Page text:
Taking pictures of a glass blower?

Discussion in 'Photography Beginners' Forum' started by verticalization, Oct 16, 2008.

  1. verticalization

    verticalization TPF Noob!

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    So my buddy invited me to watch him and a friend blow glass in his studio tomorrow morning.. i'll be using my Minolta XG-M, iso400 film, and no flash..
    I'm just wondering, if anyone has any tips on how to expose these pics? some willl be action shots, and some should be finished pieces. I'd like to also get some slow shutter pictures too, for some motion/glowing effect.

    If anyone has any tips or experiencing doing anything like this, let me know.

    Thanks!
     
  2. chris

    chris TPF Noob!

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    You don’t say what lens(es) you will be using, but since it is available light then use your fastest – a 50 mm f 1.8 or a fast wide angle lens would be ideal. If there is room then use a tripod to eliminate camera shake since you may have to use quite slow shutter speeds, especially to obtain reasonable depth of field; alternatively a monopod may be useful.

    If the light is to remain fairly constant then measure the exposure for the interior of the studio and set shutter speed and lens aperture manually. If there is any artificial lighting then I would not use a correction filter on the lens since that could significantly reduce the speed/aperture combination; if you have the negatives/slides scanned and then adjust the colour balance.

    Try a series of photos showing the whole process. Start with the glass being taken from the kiln – it should be hot enough to show up as a nice yellow-red. Set the hot glass against a darkish background that shows the colour off well. Take shots of the various parts of the process of blowing, shaping and cutting - lots of scope for having the glass in focus and the blower nicely blurred behind it or vice versa, and close-ups of the glass being shaped or cut. If you want to show both in focus then consider a side view. End the series with the finished object – this can be a shot of it cooling off or with it in use in a typical setting once it has cooled.

    Don’t forget safety – yours and the glass blower. Find out before either of you start just what the blower will be doing and where; you do not want to be in the way of a hot piece of glass as they turn around to get another tool or move to another part of the studio. Also be careful as you move around; you definitely don’t want to back onto a hot kiln or piece of glass and you may be less than welcome if you knock over some of the finished items.

    Good luck, hope everything goes well.
     
  3. verticalization

    verticalization TPF Noob!

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    Oh man, thats exactly what i was looking for..
    As for the lenses i'll be bringing, ill be using a 50mm minolta lense, and a tokina 28mm (1:2.8 if that means anything) wide angle lense. I'm also planning on picking up a tripod this morning.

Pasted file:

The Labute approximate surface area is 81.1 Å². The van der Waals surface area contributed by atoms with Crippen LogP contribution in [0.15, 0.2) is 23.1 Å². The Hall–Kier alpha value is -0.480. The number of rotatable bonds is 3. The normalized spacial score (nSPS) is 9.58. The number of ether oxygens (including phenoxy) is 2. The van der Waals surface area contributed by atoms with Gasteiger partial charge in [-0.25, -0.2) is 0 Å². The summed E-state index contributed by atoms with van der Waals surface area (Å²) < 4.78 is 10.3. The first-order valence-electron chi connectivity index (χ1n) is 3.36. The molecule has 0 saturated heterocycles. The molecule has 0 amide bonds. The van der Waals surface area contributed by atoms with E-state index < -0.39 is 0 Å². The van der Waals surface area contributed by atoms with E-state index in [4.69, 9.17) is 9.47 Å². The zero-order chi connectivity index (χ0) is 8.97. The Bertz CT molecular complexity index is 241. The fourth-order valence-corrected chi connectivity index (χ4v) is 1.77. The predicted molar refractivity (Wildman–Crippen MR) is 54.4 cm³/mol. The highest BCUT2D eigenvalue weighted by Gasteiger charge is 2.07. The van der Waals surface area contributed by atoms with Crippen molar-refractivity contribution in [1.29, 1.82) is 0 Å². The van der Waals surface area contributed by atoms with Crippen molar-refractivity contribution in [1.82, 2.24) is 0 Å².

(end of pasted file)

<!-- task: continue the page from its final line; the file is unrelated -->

Now hopefully dude calls me back so we can meet up and do this.

    Thanks again!
     
  4. manaheim

    manaheim Jedi Bunnywabbit Staff Member Supporting Member

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    Try to get some pictures taken from a perspective of the glass looking up at the person working the glas... that could be pretty cool.

    Definitely post your results, I'd be very curious to see these!
     
  5. Overread

    Overread has a hat around here somewhere Staff Member Supporting Member

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    unless you have to I would not use a tripod for this - if you are up close as they are working a tripod is the last thing you want in the way - use it a standing back for some support is fine.
    also it might be an idea to keep your lens far from the glass - last thing you want is a fleck of molten glass landing on your lens/glass!
     
  6. verticalization

    verticalization TPF Noob!

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    Well i just got back from taking the pics, went through 4 rolls of film, and im hoping for some awesome results.. I played with all types of exposures (auto, manual fast/slow) and a lot of different angles/close ups.. The film is being developed now, soon as its done i'll upload some of the best ones and update the thread..

    Thanks again for the tips everyone
     
  7. verticalization

    verticalization TPF Noob!

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    Well, i got the pictures back..and i would defenitly love some feedback on what i can do to improve them, cuz this guy defenitly wants more pics taken for his website.
    So here they are, im going to link to my photobucket since theres so many in the process. The only thing im dissapointed with is not getting the finished/baked shot at the end. He had to put it strait in the oven, hopefully i can go back tomorrow maybe and get a pic of it.

    http://smg.photobucket.com/albums/v54/Impreza3/Glass%20blowing/
     
  8. Overread

    Overread has a hat around here somewhere Staff Member Supporting Member

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    hmm considering that you used no flash the results look good! :)
    Some creative and interesing shots with the flames in there as well. If you get a chance I really would try going for a flash to get some of the grain lost in the shots - though the amibiance of the shots works well (especialy with the guy wearing a hoodie)
    the closeups are a little soft I feel - a tripod + smaller aperture for some more depth of field and stability might help you there - you should be able to get sharper results.
     

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